The difference between CAT5 and CAT3 is the number of twists per inch ( three vs. five, unsurprisingly ). CAT3 is not rated for speeds over 10Mbps and as a result is mostly seen as legacy POTS/PBX cable, whereas CAT5 is rated up to 100Mbps ( and years ago replaced CAT3 for pretty much all uses ). CAT5e has a plastic core that keeps the pairs twisted evenly in the cable related to one another and is rated up to 1000Mbps. ( @YLearn pointed out this is not the case -- CAT5e and CAT6 do NOT require a spline, however some manufacturers used this as a strategy in production of cables ) You can see that the same basic electrical wiring sees an order of magnitude performance improvement just based increasing the twist of each pair and another order of magnitude based on the way the pairs are twisted together.

Another poster ( @Jordan Head ) correctly pointed out that while this is a great learning exercise or as an emergency short-term production fix, it's very important to follow standards - no one wants to have to troubleshoot random wiring pinouts in the middle of the night when there is an outage. It's an added difficulty that should be avoided in production environments.

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    It's vitally important that you keep the pairs together. It's not just 8 wires, it's four twisted pairs of wires. – Ron Trunk Apr 24 '15 at 13:55
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    It's also pretty awful practice to not use the standards (T568-A / T568-B) in a production environment. So if you think about it, colors do matter from a functional standpoint. I know what you're getting at, it's just something important to keep in mind. – Jordan Head Apr 24 '15 at 14:25
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    True, but colorblind technicians need love too. If you can see the colors it's not hard to check a pinout. It would drive me crazy as well, but the OP did state that this was essentially a learning exercise. He's asking how to proceed using scrap cable for practice. In that respect, it's good practice learning to be flexible and adapt to the situation you're in. Sooner or later you're going to walk into a closet that's been cabled by someone with no love for standards and learning to think outside the box early on will help. – Stuart Smith Apr 24 '15 at 14:31
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    While technically you can test each wire, doing so will brutally slow you down to the point where IMHO you shouldn't consider ever making your own patch cables, and instead buy them premade. And this comes from the guy who insists on changing his own oil to save about $20 every 6 months. – Jeff Meden Apr 24 '15 at 14:50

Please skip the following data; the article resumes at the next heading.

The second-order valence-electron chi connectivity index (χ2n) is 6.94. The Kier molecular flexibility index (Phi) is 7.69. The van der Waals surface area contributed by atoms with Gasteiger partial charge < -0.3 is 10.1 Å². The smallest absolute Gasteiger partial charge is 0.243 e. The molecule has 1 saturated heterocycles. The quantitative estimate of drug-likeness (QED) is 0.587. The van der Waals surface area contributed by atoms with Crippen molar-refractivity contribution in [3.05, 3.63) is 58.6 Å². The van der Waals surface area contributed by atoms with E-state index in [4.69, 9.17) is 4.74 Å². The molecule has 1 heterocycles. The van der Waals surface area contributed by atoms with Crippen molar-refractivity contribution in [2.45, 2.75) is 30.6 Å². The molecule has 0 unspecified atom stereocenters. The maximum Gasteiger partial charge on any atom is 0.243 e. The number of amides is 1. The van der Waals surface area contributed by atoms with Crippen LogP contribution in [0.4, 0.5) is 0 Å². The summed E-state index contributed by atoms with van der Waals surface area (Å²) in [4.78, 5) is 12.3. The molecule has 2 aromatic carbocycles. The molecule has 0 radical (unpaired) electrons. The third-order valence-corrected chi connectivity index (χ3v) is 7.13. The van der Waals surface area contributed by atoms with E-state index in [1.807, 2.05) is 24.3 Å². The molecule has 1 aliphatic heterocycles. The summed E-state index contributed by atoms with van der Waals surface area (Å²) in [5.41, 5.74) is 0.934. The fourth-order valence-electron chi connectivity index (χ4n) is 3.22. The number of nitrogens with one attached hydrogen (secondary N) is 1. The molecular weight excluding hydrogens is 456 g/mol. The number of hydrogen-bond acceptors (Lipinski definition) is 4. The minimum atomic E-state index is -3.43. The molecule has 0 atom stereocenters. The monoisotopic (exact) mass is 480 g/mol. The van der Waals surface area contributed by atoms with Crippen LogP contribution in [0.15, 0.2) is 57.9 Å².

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    Actually, there is an electrical difference, albeit small. Each of the 4 pairs have a different level of twist in them -- limits harmonic distortion. (find an EE to explain it) – Ricky Beam Apr 24 '15 at 19:11
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Maybe it is the dress thing, but I can make out the four solid colored wires; orange, green, blue and brown. As you work with cables from different manufacturers, you will find that not all things are the same. Some will have colors that look a bit more "faded" or even somewhat "translucent."

From there, you need to identify the white/color wires. While most manufacturers do indeed "stripe" the wire in some way, it is not at all uncommon for them to use just a white wire and it is identified by the solid colored wire to which it is twisted.

In this particular case, it appeaers there is a white/orange mark as well, so I would presume the the other white wires also have markings. However, the marks could have significant spacing, so you would probably want to strip back more of the outer jacket to expose more of the internal wires.

As to whether this is fading or something else, but significant fading typically doesn't occur unless exposed to sunlight, chemicals or some other factor. It is more likely this is just how it was manufactured, but no one could answer that without knowing the manufacturer, product number and possibly manufacturer date or lot number.

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I know its an old post.

But I'm colour blind - so have had this issue trying to sort green from brown. I now use the number of twists green has 65 twists per m and brown 51 twists - so it is easy to tell the difference, simply by looking at the twisted pairs :)